It takes more than great code to be a great engineer.

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Soft Skills Engineering is a weekly advice podcast for software developers. We answer questions about all the stuff you didn't realize you needed to know about being an engineer:

  • pay raises
  • hiring
  • going into management
  • annoying co-workers
  • quitting your job
  • meetings
  • micromanagers
  • installing a ball pit in your office
  • and much much more...

For answers to these and other questions, our hosts Dave Smith and Jamison Dance are here to help.

Why should you listen?

Soft Skills Engineering listeners are awesome. Here's what they are saying about the podcast.

Jack says:

Not only did Soft Skills Engineering help me land my first gig, I also used your advice to negotiate a $10,000 raise! I love your podcast and will continue to heartily recommend you to everyone I know!

Hdennen says:

Facing a 9 hour drive, I grabbed a bunch of podcasts to listen to. I don't even know what the other ones are. Seriously, this podcast is full of massively helpful and relevant content from two people who are experienced, funny, and insightful.

Saad says:

Listening to Soft Skills Engineering has completely shifted my thoughts on what it means to be an engineer. It’s probably one of the more useful things I’ve gained during my time at Amazon. It definitely helped me grow, and I’m totally indebted to you for that.

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Recent Episodes:

Episode 36: Unlimited Vacation and Enforcing Best Practices


In this episode, Dave and Jamison answer these questions:

  1. What do you think of unlimited vacation policies?
  2. How do I enforce coding best practices?

Show notes, because Jamison is feeling ambitious:

Episode 35: Attracting Talent and Quitting Responsibly


In this episode, Dave and Jamison answer these questions:

  1. How can I attract talent?
  2. How do I quit without burning bridges?

Episode 34: Do Certifications Help and How Can I Avoid Avoidance?


In this episode, Dave and Jamison answer these questions:

  1. Do certifications help me?
  2. How can I solve an avoidance problem?

Episode 33: Damaging Your Credibility and Meeting Potential Employers In School


In this episode, Dave and Jamison answer these questions:

  1. How can a developer damage their credibility online?
  2. How can I meet potential employers while I’m still in school?

Episode 32: Why Would You Do Contracting?


In this episode, Dave and Jamison answer this question:

  1. Why would a developer leave a full time job to do consulting or contracting?

It just so happens that Jamison did this a few months ago, and he shares his experience in making the transition.

Episode 31: Going In To Management and Knowing If A Job Is Worth Applying To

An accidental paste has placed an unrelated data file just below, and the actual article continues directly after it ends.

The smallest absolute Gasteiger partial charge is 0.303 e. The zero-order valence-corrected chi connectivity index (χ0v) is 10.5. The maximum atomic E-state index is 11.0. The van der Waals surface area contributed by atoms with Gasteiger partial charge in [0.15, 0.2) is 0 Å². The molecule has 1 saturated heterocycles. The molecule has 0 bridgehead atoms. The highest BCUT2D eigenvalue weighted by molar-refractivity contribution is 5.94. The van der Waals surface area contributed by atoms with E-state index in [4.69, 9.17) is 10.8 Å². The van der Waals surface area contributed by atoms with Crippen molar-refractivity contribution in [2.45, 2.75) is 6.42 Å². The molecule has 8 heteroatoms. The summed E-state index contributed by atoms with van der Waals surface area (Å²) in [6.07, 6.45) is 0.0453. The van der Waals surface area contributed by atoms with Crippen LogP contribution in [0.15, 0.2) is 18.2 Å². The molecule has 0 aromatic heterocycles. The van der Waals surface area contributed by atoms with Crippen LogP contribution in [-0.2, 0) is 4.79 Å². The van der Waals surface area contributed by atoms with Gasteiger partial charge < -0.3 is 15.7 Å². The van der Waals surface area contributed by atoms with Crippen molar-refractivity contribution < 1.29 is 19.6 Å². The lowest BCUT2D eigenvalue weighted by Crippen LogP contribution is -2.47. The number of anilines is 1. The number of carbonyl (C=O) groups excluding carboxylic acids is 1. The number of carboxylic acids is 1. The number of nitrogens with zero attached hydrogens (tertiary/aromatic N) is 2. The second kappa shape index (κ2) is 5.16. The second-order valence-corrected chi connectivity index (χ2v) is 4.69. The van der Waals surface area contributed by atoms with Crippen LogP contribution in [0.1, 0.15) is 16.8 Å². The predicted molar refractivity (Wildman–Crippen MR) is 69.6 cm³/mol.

In this episode, Dave and Jamison answer these questions:

  1. Should I go in to management?
  2. How do you know if a job is worth applying to?

Episode 30: Reaching Consensus and Code Editing Etiquette


In this episode, Dave and Jamison answer these questions:

  1. How should you reach consensus on a team? Should you always have consensus?
  2. What is the etiquette around editing code in a shared repository?

Episode 29: What Should I Do When Starting A New Job?


Literally the only episode that the advice “quit your job and get a better one” doesn’t apply.

Dave and Jamison answer the question:

What should I do when starting a new job?

Episode 28: How Long Should I Stay At My Job and How Do I Help Junior Developers Improve


In episode 28, Jamison and Dave answer these questions:

How long should I stay before I quit my job?

  • Two to three years seems fairly normal.
  • Dave sees people with less than 12 months regularly.
  • Staying at a job means you experience things you wouldn’t if you hopped around a lot.
  • It is much easier to see the hype cycle play out if you stick around.
  • You get to see the outcome of your own decisions.
  • Quitting usually == raise.
  • Chronic job hopping might result in a reputation of not sticking with things.
  • Dave thinks you should quit your first job after 18 months because of the Monty Hall problem

How do you encourage junior developers to improve?

  • We assume that these junior developers really want to improve.
  • Make it clear that people get stuck and struggle, and that is normal.
  • Make it clear that you don’t want them to get too stuck.
  • Make it OK to ask questions.
  • People generally live up or down to your expectations, so help them feel trusted and that you expect they will be great.
  • Make the outcome of their work clear.

Episode 27: Writing Great Resumes and Pushing Back on Non-Engineering Tasks


In episode 27, Jamison and Dave answer these questions:

How do I write a great resume?

  • Do you really need a resume these days?
  • How important is formatting and good design?
  • What content should be on your resume?

Should I push back on non-engineering tasks like PowerPoint presentations?

From listener samspot: I am a Sr. Developer and I am often asked to spend time on PowerPoint presentations for funding and other business stuff. I want to ask why the managers, analysts, etc can’t handle these tasks. I find them to be a frequent distraction from my actual responsibilities, especially because these are so frequently “emergency” requests. Should I push back on this work, or is it better to be a team player?